Idaho’s quest for public school investment carries on

Chuck Malloy

While most of the national news is consumed by impeachment hearings and Democratic proposals to offer Medicare for all, Idaho Sen. Mike Crapo wants to bring attention to the elephant in the room — the $22 trillion debt that nobody from President Donald Trump on down seem to want to talk about.

Crapo recently sent out a news release saying what is painfully obvious — that the congressional budget process is broken. He has signed on to a bipartisan measure aimed at fixing the problem.

Here’s a news flash that networks won’t be rushing to break: Republicans and Democrats backing this measure got away from their impeachment op-eds (for or against) long enough to pass this proposal out of the Senate Budget Committee. This landmark vote marks the first time since 1990 that the committee has come to an agreement on a budget reform plan. That was three years before Crapo came to Congress, when the national debt was a mere $4.4 trillion. Ahh, those were the good old days.

So, here’s what we might expect with this bipartisan agreement. Congress will have a plan to eliminate the $22 trillion debt within the next decade, providing relief to the massive debt that baby boomer politicians — who will never be labeled as the “greatest generation” — laid upon us. Do I hear a “Glory Hallelujah” out there?

OK, let’s not get our hopes up. Crapo and his group are talking about “process” and not substantive actions, such as reducing spending and digging into mandatory budgetary items, such as Social Security and Medicare, that are eating up about two-thirds of the federal budget. We’ll still be seeing these annoying year-end Christmas tree bills that raise the debt even higher, while igniting threats of government shutdowns.

But to senators in Washington and the policy wonks who deal with these issues, process is important. So, it’s encouraging that Senate Republicans and Democrats can agree on something.

“This bipartisan legislation will reform our broken budget process by outlining a more deliberative, transparent process for managing our nation’s finances,” Crapo explains. “Added accountability in the congressional budget process would be a much-needed step in the right direction to help Congress adequately balance our budget.”

Of course, as Crapo acknowledges, “it takes two parties to tango.” At the moment neither Trump nor the major Democratic candidates running for president are saying much of anything about reducing the deficit — unless you think that “Medicare for all” somehow is a budget-saver.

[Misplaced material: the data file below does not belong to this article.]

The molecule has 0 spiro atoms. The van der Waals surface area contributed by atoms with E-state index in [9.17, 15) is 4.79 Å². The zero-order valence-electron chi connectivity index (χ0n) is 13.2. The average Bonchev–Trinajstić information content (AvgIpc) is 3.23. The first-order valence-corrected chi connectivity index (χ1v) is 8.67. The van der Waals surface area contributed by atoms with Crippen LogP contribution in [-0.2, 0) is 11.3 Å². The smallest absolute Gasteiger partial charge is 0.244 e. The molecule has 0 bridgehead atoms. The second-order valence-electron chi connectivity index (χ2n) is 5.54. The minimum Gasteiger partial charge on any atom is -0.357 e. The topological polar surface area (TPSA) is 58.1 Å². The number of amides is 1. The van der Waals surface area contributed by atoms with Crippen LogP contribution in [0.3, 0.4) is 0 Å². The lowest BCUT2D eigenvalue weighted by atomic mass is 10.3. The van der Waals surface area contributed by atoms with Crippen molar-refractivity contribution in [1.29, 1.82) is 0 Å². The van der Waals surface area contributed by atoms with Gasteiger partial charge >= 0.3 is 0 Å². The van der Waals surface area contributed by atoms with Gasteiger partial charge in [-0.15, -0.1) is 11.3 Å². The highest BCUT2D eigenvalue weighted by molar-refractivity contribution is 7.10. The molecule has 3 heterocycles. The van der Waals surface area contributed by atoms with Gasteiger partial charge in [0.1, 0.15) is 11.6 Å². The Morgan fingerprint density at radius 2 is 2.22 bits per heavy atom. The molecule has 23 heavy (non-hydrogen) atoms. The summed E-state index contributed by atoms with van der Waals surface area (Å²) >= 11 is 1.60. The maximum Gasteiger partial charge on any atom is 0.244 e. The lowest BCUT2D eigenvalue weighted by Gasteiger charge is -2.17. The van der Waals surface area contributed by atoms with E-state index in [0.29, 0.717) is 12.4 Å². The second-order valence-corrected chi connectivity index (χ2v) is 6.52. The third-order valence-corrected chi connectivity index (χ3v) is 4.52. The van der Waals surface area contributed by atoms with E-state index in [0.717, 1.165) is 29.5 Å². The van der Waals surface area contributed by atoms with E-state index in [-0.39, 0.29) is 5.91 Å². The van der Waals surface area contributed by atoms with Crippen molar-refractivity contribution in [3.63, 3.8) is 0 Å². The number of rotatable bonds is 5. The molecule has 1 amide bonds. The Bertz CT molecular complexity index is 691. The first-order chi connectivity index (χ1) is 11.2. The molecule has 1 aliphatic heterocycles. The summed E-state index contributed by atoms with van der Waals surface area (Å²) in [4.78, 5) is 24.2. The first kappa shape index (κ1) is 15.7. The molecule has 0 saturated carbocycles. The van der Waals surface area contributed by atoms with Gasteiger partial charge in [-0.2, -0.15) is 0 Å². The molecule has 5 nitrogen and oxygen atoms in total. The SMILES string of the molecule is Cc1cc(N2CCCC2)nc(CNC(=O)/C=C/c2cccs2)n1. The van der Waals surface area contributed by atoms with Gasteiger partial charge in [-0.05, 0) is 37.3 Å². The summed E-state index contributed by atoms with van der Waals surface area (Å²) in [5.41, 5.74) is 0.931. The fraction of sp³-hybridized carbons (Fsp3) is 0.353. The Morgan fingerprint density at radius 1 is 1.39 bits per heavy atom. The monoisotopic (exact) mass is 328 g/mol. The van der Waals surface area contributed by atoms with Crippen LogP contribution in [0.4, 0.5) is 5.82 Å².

Deficit reduction apparently is a more serious topic of discussion behind the scenes in the Senate Budget Committee. Cosponsors of the reform bill include high-profile figures such as Republican Sen. Lindsey Graham of South Carolina and Democratic Sen. Tim Kaine of Virginia, who was Hillary Clinton’s vice presidential candidate three years ago. So, Republicans do not have a corner on the market of fiscal responsibility — at least, not in that committee.

“There has been bipartisan interest and substantive bipartisan discussions, both on an informal basis and as part of formal Budget Committee hearings, for a number of years now,” Crapo says.

Although opinions vary on the execution of deficit reduction, Crapo says the formula is clear. “Get more members on board. Change and update the budget process. Make it bipartisan. Stop breaking the budget caps and stick to our bottom line. And, with most of the entitlement programs on course to be insolvent within a generation, begin to make the necessary structural reforms now, while protecting the current beneficiaries.”

It’s a tall order in this political environment, where CBS anchor Norah O’Donnell (for one) touts impeachment hearings as “must-see TV.” Long-winded committee discussions on moving the budget resolution to a two-year cycle and providing a more orderly and deliberative process for Senate consideration of budget resolutions — which are elements of the reform plan that Crapo backs — are not nearly as entertaining as potential removal of the president.

But there’s no question what is more important to the here and now, and generations to come. Presidents come and go, and Trump will be out of the White House by 2025, if not sooner. If the national debt continues to pile up at the rate it has since the early ’90s, then God help us.

Malloy writes for Idaho Politics Weekly. His email address is ctmalloy@outlook.com.

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